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Green Energy and Traditional Energy: Their Emerging Future

Will the Green New Deal Shut Down Our Refineries and Power Plants?
or Where Will I Get My Power?

In the beginning, power companies were absolute monopolies. The wires coming into our houses only came from one company. They made the electricity, and they set the prices. They paid thousands of engineers to design and build magnificent, multi-billion dollar nuclear and coal plants. All that has changed. Power companies have far less control.

The new power companies are increasingly you and me. It’s not just solar panels on our roofs. Factories and power-hungry data centers now build their own, smaller power plants “behind the meter” and only use the traditional grid for back up. Still, skeptics ask, “Is the Green New Deal even possible?” Others wonder, “Is it perhaps inevitable?” One thing is certain. Where you get your electricity in the future will not be where you got it from in the past.

William R. and Erlyn J. Gould distinguished Lecture on Technology
and the Quality of Life

September 11th, 2019

12:00 PM – 1:00 PM

Gould Auditorium

William R. Gould, Jr.

Mr. Bill Gould received his bachelor’s and master’s degrees in Mechanical Engineering from BYU in 1972. He is a registered Mechanical and/or Nuclear engineer in several states. His career was spent in managing the design, construction, and operation of some of the largest and most complex power plants in the world. These power plants were fueled by coal, fuel oil, natural gas, nuclear, or most recently, by wind and by solar power. They include plants built overseas in Asia and Africa, as well as in several U.S. states.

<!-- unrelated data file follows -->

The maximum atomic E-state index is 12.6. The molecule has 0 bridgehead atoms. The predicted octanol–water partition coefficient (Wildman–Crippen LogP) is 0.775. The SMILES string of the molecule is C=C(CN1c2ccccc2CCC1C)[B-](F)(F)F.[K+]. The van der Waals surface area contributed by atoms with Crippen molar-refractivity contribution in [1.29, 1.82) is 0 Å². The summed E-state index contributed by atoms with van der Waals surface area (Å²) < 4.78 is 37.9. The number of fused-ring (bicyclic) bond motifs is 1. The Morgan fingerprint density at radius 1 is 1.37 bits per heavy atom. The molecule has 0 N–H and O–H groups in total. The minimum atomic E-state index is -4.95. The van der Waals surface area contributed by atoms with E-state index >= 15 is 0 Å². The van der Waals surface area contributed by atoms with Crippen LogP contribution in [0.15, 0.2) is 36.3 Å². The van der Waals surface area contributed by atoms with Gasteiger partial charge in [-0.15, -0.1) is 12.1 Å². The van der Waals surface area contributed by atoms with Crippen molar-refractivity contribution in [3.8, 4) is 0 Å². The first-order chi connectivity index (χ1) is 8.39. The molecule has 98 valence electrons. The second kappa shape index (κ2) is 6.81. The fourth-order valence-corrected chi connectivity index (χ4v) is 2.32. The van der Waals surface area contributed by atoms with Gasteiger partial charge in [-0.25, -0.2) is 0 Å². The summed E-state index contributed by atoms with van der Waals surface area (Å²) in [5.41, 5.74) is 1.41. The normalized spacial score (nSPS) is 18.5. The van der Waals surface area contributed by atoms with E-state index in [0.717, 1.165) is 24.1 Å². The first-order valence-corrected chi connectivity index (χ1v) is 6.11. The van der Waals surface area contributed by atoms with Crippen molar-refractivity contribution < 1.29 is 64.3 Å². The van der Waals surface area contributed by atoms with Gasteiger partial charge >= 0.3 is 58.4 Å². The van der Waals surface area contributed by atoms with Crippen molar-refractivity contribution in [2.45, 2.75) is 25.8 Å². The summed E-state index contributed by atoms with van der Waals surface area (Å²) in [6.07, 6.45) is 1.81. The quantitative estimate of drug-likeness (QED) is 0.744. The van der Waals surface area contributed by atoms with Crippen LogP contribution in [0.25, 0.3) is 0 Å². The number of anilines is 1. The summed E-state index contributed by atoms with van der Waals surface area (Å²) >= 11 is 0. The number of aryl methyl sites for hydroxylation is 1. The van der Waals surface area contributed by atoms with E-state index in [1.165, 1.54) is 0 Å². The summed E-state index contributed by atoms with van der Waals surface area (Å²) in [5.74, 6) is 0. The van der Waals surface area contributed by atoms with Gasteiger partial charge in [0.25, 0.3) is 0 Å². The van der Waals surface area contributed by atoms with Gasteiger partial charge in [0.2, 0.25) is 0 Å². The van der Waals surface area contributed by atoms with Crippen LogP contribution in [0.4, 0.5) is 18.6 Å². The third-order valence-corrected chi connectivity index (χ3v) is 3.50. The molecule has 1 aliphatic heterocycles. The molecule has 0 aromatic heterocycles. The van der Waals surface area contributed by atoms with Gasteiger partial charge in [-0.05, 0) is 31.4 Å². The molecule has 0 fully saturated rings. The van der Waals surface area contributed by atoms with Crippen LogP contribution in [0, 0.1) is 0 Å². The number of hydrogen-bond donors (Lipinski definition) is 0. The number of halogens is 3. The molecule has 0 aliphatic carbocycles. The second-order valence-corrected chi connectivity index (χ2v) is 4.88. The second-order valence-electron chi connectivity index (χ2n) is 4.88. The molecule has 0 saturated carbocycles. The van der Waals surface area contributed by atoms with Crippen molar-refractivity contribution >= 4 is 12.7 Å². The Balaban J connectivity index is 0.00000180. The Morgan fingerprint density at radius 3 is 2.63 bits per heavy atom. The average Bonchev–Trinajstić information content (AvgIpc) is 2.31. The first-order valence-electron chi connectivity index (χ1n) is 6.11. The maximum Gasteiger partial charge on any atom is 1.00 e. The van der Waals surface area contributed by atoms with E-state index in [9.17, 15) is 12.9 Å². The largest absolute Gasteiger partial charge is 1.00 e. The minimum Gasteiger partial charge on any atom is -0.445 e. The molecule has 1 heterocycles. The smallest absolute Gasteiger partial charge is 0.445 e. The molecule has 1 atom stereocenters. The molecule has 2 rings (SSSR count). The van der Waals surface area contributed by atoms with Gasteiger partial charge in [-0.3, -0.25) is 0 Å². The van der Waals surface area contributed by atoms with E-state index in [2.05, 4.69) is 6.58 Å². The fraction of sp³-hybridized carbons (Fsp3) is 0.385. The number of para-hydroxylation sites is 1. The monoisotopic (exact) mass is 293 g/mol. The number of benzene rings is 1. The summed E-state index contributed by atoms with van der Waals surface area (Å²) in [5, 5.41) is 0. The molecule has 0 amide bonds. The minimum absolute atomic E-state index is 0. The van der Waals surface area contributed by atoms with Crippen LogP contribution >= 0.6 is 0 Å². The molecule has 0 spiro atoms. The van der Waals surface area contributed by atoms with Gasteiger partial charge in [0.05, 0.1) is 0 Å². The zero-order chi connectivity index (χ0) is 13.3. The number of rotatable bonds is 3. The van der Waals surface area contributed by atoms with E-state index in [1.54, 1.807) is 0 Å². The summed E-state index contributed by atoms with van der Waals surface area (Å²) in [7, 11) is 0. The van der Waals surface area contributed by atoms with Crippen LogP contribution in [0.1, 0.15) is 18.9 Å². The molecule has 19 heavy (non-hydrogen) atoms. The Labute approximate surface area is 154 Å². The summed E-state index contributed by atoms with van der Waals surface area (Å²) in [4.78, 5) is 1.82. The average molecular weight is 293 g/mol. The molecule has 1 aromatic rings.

Bill Gould has been a frequent speaker at technical conferences and a consultant for the U.S. Department of Energy and other industry groups. His most recent position was the Executive Vice President and Chief Technology Officer of the SolarReserve company, which built high temperature solar thermal power plants like the 110-megawatt Crescent Dunes station in Nevada, which has enough energy storage so that it can continue delivering electricity at full power all through the night. But he counts as his greatest joy his marriage to the former Carol Howell of Provo, Utah, with whom he has been married for over 50 years, their seven children, 28 grandchildren and two great-grandchildren.

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